committee may wish to consider an amendment to this bill to  
            provide for an alternative to the filing fee for indigent  
            candidates.  Because of the limited amount of time between the  
            primary and the general election, it is unclear whether it is  
            feasible to have candidates collect signatures in lieu of  
            paying a filing fee.  Instead, the committee may wish to  
            consider using a procedure that applies under existing law for  
            indigent candidates who wish to place a candidate statement  
            that appears in the voter information portion of the sample  


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            ballot.  Under that procedure, a candidate who alleges to be  
            indigent and unable to pay for a statement must submit a  
            statement of financial worth to be used by the elections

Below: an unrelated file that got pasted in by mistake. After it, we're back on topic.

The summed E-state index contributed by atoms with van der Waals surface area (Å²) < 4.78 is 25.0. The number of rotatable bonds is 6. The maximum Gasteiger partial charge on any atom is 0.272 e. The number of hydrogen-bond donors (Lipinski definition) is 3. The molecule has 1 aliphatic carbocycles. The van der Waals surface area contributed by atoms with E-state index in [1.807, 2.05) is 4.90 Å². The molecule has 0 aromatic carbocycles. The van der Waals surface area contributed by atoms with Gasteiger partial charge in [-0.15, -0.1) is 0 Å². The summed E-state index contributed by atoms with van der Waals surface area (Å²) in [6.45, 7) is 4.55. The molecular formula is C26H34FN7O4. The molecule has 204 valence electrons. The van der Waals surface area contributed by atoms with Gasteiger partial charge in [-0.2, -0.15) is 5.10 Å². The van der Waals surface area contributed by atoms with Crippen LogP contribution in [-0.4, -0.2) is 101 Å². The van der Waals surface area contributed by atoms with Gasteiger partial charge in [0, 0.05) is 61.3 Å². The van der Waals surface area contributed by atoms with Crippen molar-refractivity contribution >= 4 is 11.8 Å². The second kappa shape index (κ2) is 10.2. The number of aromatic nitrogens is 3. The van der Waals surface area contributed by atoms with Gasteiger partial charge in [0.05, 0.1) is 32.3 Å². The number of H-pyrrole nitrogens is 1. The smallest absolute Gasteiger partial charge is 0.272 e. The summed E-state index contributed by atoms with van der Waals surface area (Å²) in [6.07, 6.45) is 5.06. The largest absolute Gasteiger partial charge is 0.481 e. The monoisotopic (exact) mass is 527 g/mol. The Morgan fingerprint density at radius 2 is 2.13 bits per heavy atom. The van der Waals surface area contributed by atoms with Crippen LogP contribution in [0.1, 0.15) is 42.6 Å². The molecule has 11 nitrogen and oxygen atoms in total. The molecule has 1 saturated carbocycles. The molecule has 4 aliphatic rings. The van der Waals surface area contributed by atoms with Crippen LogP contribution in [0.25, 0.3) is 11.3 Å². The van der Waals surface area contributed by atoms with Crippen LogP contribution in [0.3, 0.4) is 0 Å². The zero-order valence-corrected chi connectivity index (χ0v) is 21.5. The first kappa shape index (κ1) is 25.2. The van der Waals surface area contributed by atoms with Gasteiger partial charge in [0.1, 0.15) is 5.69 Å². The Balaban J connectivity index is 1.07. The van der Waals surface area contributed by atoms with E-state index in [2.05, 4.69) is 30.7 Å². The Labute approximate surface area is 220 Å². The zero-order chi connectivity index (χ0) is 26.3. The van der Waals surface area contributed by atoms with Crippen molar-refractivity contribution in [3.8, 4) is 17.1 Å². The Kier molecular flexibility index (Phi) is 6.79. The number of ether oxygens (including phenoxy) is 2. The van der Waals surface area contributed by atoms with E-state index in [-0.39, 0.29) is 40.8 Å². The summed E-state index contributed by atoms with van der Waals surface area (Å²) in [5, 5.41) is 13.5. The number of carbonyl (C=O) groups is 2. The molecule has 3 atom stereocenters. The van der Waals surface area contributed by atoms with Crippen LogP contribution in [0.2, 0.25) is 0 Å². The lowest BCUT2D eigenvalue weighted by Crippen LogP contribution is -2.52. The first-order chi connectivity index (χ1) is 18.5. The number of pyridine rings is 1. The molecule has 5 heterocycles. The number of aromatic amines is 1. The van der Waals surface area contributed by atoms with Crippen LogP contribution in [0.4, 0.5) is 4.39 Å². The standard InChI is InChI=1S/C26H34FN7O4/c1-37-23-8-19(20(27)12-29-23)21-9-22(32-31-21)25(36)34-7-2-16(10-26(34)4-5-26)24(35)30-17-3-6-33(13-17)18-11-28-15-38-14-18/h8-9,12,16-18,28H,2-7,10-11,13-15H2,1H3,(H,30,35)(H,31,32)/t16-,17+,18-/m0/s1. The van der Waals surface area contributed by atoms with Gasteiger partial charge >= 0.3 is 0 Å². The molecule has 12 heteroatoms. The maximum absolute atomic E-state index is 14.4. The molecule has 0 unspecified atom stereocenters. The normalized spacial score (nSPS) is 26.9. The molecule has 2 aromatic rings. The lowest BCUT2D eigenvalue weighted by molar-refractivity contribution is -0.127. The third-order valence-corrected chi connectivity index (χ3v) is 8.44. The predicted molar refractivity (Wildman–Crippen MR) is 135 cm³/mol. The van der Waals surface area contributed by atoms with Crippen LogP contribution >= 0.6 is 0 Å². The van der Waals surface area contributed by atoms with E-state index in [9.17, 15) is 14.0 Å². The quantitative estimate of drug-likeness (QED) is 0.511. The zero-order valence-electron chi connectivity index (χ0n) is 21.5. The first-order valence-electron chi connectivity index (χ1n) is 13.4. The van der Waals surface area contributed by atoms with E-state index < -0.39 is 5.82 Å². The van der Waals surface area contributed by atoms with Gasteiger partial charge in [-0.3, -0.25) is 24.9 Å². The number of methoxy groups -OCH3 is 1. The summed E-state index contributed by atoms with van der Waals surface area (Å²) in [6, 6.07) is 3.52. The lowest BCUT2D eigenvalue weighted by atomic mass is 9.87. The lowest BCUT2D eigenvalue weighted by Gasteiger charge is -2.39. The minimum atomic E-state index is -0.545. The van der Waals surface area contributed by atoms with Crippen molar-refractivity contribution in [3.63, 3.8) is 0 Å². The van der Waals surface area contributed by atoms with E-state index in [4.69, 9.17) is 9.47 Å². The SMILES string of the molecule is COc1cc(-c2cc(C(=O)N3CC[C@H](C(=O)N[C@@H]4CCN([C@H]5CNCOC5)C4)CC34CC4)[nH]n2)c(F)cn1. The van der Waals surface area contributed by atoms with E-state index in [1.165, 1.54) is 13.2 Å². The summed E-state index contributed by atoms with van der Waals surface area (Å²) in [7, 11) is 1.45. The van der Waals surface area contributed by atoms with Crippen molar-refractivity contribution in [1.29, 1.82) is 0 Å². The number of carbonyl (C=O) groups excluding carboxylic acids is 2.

official in determining whether the candidate is eligible to  
            have the fee waived.  

            Additionally, this bill does not currently include a deadline  
            for candidates to pay the filing fee required by this bill.   
            The committee and the author may wish to amend this bill to  
            establish a deadline for that filing fee to be paid.

          3)Voter-Nominated Office:  This bill applies to write-in  
            candidates who have received the highest or second highest  
            number of votes cast for a voter-nominated office.   
            Proposition 14 of 2010, which is also known as the Top Two  
            Candidates Open Primary Act, changed the way that elections  
            are conducted for all statewide elections in California. Under  
            California's Constitution, political parties are not entitled  
            to formally nominate candidates for voter-nominated offices at  
            the primary election. All voters may vote for any candidate  
            for a voter-nominated office, provided they meet the other  
            qualifications required to vote for that office. The top two  
            vote-getters at the primary election advance to the general  
            election for the voter-nominated office, even if both  
            candidates have specified the same party preference  

          4)Court Decisions on Fees for Write-In Candidates: Federal